On my last Sunday in Namaacha, I was sitting outside of my house, reading a book when my host dad suddenly got up and announced that he was heading to church. This was the first time I saw him go to church, so I really wanted to go. I had him wait for me to get dressed and joined him, and I'm so glad I did. I texted Patti on the way, since, by now, I figured out that she's really into church stuff. We stopped by her house and scooped her up, and soon after, we came upon one of the more interesting church services I have ever been a part of (and I've been to a lot of church services). “Igreja Zione Apostolica Jerussalema de Mocambique.” That was the name of the church, haphazardly painted in white on a small piece of thin cardboardy wood that hung on a tilt on the wall behind the altar. The small church was made of mud and stones and most of the church members sat on mats laid out on the dirt floor. But Patti and I were given seats at the altar looking out into the congregation, right next to the pastor and a few other men who occupied the altar. The pastor and my host dad wore white lab coats with a green border on the end of the sleeves and at the bottom edge of the coat. One woman, who my host dad told me later was a prophetess, also wore a white coat or cape of sorts, with a big red cross sewed onto the side. The service, conducted entirely in Shangaana, the local language –oh ya, I forgot to mention that all these services I've been going to have been almost completely in Shangaana, so I've never had a clue as to what was being preached. So at the church, a young man did a lot of the scripture reading. Later, when I asked my dad what had been read, he told me that they had read the Ten Commandments and the Lord's Prayer, two passages which they read every week. That Sunday, they also read a passage about the blessing of having children, since five women were dedicating their children to God. The pastor asked Patti to pray for each of these women. Thankfully, since Patti is familiar with church stuff, she didn't flip out, and went ahead and prayed for each woman. Then, almost every person in the church stood up, sang a song, said something in the local language, and then walked up to me and Patti and greeted us with a handshake or a hug or a kiss or combination of the three. It's as if the whole service was revolving around us. A little bit strange but definitely memorable.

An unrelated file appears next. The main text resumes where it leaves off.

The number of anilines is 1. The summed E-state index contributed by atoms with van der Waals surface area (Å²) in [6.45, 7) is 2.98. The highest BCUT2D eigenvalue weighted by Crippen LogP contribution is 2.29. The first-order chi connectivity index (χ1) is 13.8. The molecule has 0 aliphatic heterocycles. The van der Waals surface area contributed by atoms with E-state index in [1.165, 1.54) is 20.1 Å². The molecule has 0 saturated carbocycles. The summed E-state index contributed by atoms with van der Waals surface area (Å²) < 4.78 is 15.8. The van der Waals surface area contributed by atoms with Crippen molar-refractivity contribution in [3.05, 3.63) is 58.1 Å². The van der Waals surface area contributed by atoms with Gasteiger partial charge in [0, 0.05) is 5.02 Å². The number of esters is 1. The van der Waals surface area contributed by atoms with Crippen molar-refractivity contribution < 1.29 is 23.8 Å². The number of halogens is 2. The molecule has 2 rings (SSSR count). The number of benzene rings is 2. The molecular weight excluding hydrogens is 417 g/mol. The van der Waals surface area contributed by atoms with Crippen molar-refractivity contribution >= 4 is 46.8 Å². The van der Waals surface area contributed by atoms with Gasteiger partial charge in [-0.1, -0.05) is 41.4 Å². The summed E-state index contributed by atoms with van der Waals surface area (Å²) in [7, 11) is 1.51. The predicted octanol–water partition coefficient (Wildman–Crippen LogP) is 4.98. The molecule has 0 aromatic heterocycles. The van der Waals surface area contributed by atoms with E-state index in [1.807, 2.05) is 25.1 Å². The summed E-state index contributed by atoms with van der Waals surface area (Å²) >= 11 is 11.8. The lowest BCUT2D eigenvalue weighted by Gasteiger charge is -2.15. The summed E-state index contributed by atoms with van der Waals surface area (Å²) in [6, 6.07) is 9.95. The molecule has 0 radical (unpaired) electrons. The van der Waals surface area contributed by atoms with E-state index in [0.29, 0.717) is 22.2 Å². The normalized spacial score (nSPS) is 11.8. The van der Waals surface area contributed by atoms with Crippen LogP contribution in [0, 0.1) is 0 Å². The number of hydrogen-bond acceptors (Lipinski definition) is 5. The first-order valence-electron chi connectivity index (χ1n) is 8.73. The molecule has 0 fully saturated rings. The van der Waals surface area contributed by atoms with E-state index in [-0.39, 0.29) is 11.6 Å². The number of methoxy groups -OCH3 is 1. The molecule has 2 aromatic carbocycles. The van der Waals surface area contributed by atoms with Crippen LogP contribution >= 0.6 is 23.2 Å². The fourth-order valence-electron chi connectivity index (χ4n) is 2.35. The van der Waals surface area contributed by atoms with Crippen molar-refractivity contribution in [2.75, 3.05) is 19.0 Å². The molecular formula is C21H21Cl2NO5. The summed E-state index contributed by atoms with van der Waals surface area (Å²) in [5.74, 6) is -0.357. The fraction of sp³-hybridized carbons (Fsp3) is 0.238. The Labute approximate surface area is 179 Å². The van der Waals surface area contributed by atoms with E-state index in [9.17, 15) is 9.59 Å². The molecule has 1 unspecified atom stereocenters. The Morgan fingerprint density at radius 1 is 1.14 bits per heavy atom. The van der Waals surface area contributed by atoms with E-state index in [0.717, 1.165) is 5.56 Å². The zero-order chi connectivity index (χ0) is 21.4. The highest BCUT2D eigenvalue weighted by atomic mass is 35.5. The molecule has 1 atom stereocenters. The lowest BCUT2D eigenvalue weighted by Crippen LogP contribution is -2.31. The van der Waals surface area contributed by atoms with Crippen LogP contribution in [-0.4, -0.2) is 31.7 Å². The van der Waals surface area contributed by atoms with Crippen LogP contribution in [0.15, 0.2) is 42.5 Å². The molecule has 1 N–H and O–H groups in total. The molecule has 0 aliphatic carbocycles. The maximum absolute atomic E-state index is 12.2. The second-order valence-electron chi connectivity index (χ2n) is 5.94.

One weird thing did happen after church however. My dad was translating some of the things that had been said during the service and he mentioned that the pastor had told the women who were having their babies dedicated how lucky they were to have a white person praying for their kids, since God is white. First off, Patti is Filipina, so she's not even white, but second, and more importantly, if God does have a skin color, it's definitely not white. I told this to my dad. It wasn't that big a deal for him.
Although I feel like I have at least a little bit of insight as to what faith means to people in the US, I think I am still very far from understanding what faith means to people in Mozambique. While I'm certain there are similarities, it seems to me thus far, that the differences are kind of big. That's something I'm looking forward to exploring during my time here.